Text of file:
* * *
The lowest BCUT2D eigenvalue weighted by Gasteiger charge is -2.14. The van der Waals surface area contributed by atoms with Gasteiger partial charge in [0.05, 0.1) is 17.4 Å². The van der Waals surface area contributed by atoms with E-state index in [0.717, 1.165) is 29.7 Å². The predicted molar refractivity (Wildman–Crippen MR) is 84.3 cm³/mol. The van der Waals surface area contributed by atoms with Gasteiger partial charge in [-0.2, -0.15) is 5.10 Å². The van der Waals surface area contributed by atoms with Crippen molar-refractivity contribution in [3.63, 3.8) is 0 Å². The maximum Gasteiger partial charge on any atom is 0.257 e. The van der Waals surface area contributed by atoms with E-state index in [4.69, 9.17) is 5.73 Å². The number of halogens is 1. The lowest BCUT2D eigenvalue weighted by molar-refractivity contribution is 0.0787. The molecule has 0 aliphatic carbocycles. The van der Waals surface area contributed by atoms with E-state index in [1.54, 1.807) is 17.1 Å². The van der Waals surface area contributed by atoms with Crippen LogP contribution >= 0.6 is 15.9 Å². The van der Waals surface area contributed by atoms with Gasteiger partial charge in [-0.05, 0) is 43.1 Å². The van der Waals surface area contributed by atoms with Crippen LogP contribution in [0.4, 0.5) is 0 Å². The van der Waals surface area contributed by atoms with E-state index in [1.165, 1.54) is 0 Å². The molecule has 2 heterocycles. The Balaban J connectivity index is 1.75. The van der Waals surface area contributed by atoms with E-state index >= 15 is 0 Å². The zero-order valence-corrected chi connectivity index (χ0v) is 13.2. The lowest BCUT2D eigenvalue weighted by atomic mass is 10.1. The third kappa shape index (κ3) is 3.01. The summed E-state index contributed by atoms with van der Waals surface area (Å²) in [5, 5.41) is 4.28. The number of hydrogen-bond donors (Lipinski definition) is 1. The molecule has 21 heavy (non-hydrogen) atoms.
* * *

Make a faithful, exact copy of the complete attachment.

The lowest BCUT2D eigenvalue weighted by Gasteiger charge is -2.14. The van der Waals surface area contributed by atoms with Gasteiger partial charge in [0.05, 0.1) is 17.4 Å². The van der Waals surface area contributed by atoms with E-state index in [0.717, 1.165) is 29.7 Å². The predicted molar refractivity (Wildman–Crippen MR) is 84.3 cm³/mol. The van der Waals surface area contributed by atoms with Gasteiger partial charge in [-0.2, -0.15) is 5.10 Å². The van der Waals surface area contributed by atoms with Crippen molar-refractivity contribution in [3.63, 3.8) is 0 Å². The maximum Gasteiger partial charge on any atom is 0.257 e. The van der Waals surface area contributed by atoms with E-state index in [4.69, 9.17) is 5.73 Å². The number of halogens is 1. The lowest BCUT2D eigenvalue weighted by molar-refractivity contribution is 0.0787. The molecule has 0 aliphatic carbocycles. The van der Waals surface area contributed by atoms with E-state index in [1.54, 1.807) is 17.1 Å². The van der Waals surface area contributed by atoms with Crippen LogP contribution >= 0.6 is 15.9 Å². The van der Waals surface area contributed by atoms with Gasteiger partial charge in [-0.05, 0) is 43.1 Å². The van der Waals surface area contributed by atoms with Crippen LogP contribution in [0.4, 0.5) is 0 Å². The van der Waals surface area contributed by atoms with E-state index in [1.165, 1.54) is 0 Å². The molecule has 2 heterocycles. The Balaban J connectivity index is 1.75. The van der Waals surface area contributed by atoms with E-state index >= 15 is 0 Å². The zero-order valence-corrected chi connectivity index (χ0v) is 13.2. The lowest BCUT2D eigenvalue weighted by atomic mass is 10.1. The third kappa shape index (κ3) is 3.01. The summed E-state index contributed by atoms with van der Waals surface area (Å²) in [5, 5.41) is 4.28. The number of hydrogen-bond donors (Lipinski definition) is 1. The molecule has 21 heavy (non-hydrogen) atoms.